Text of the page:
Skip to main content

Trunkey Creek

For me the most interesting find on this trip was Trunkey Creek. After the welcome sign announcing it as the "Home of Judging the Australian Champion Fleece" you see this wonderful old general store down the slope of the hill. This was enticing enough, but there was more -- the neat as a pin church, the Black Stump hotel, ramshakle old cottages, very old trucks parked by the roadside, the memorial wall singing the praises of the couple that drove the school bus for 40 years and a workshop that reminded me of my old  dad.   And the town's name has that larrikin element that reminds me of my dad too.  They say Trunkey was old timer who had a very large nose.

That leads me to mention something else about country towns.  People are often known by nicknames.  The kind of names that emanate from the schoolyard, because that is where they have come from.  The people go to school together, grow up together and get old together.  Imagine the kids from your grade 1 class being your friends and business associates for your whole life!  It's close knit. It's exclusive.  And it's why people would say to my Mum that she was not local after she had lived in our town for 50 years.

Don't miss out on seeing more of Trunkey Creek.  Visit it at 100 Towns.


  1. Sounds like a wonderful little town.

    Being a city girl, I only find that kind of exclusivity in my family. I suppose everyone is 'family' in a small town.

    1. That is a very interesting parallel you draw Winam. It is somewhat like that with the same type of love and tensions found in a large family.

  2. So really good thought-provoking analysis going on in these posts now, Joan. Such a delight to read and mull on.

    Trunkey Creek rings a bell for some reason. I shall go over and see where it is. Hang on a tick. Golly ... it kept changing its name. I thought it might have been something related to my Family History research, but way too far to the east of my area.

    That church is spanking, isn't it? A little like one of those timber churches in the New England area of the USA.

  3. Classic old General Store, I wonder if the 'mysterious race of Hogans' ran it - re Slessor Poem.


Post a Comment

Popular posts from this blog


Is that a Coolibah tree beside the abandoned house? Every Australian knows about Coolibah trees because the bush ballad Waltzing Matilda is nigh on our unoffical national anthem but most of us live nowhere near the inland where they grow. Once a jolly swagman camped by a billabong, Under the shade of a Coolibah tree, And he sang as he watched and waited till his billy boiled, You'll come a Waltzing Matilda with me. Waltzing Matilda, Waltzing Matilda, You'll come a Waltzing Matilda with me, And he sang as he watched and waited till his billy boiled You'll come a Waltzing Matilda with me.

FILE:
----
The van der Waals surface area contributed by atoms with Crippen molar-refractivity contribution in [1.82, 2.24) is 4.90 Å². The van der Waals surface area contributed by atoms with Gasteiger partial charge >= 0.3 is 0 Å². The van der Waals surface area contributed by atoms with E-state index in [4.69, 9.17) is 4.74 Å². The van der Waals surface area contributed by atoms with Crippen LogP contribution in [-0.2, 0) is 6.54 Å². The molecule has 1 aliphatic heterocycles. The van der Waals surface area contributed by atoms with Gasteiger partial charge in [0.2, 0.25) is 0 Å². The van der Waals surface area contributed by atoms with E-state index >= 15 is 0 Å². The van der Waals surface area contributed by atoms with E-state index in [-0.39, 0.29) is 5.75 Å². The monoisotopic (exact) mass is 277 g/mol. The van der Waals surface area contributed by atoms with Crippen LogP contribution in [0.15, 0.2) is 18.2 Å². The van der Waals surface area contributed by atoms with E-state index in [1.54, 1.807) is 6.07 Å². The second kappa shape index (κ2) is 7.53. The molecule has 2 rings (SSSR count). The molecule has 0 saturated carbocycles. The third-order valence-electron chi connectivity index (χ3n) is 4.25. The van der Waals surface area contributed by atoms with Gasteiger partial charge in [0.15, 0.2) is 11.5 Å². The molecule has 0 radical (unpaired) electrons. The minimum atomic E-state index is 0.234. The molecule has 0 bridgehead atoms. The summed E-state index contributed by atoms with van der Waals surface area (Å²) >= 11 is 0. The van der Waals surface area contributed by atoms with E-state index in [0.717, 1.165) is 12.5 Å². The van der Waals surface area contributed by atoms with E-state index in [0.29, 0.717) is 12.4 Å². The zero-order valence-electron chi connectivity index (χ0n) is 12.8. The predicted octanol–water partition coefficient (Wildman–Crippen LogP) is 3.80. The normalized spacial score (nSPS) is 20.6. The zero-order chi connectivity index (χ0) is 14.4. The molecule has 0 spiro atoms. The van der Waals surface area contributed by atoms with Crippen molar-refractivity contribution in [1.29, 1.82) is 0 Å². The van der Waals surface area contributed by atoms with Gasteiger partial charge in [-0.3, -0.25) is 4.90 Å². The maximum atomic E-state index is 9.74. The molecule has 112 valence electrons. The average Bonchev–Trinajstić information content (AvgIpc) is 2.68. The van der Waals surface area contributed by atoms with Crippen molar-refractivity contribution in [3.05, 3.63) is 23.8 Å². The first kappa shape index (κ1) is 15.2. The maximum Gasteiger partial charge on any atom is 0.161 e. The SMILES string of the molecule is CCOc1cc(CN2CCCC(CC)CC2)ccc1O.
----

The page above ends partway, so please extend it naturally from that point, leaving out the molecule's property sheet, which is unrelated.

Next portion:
The end

I retire from the workforce this week and to celebrate have decided to retire my current blogs and start afresh with a single consolidated blog -  My Bright Field  - to record the delights of my new life adventure. If you are interested follow me over there.  I will still be Sweet Wayfaring and collecting Royal Hotels.  The delights I discover along the way will appear together with my gardens and towns where I live.

Brown streams and soft dim skies

I gave my husband a thick book on the history of Australian Art for Christmas. It documents just how long it took the artists to paint what they actually saw -- at the hands of early artists our wild Australian landscapes looked like rolling green English countryside. Today's photo has "that look" so I have referenced words from the poem describing England. It was Christmas Eve. We were camped by the Tumut River in the Snowy Mountains of NSW. A shady spot planted with exotic trees from the "old world" and with the soft burble of a swiftly flowing stream. Bliss after a hot afternoon drive. But the old world dies slowly, a hot roast for Christmas dinner followed by plum pudding is one of those traditions that just won't die. Knowing we were going to be on the move on Christmas Day we settled for having our traditional hot meal on Christmas Eve this year.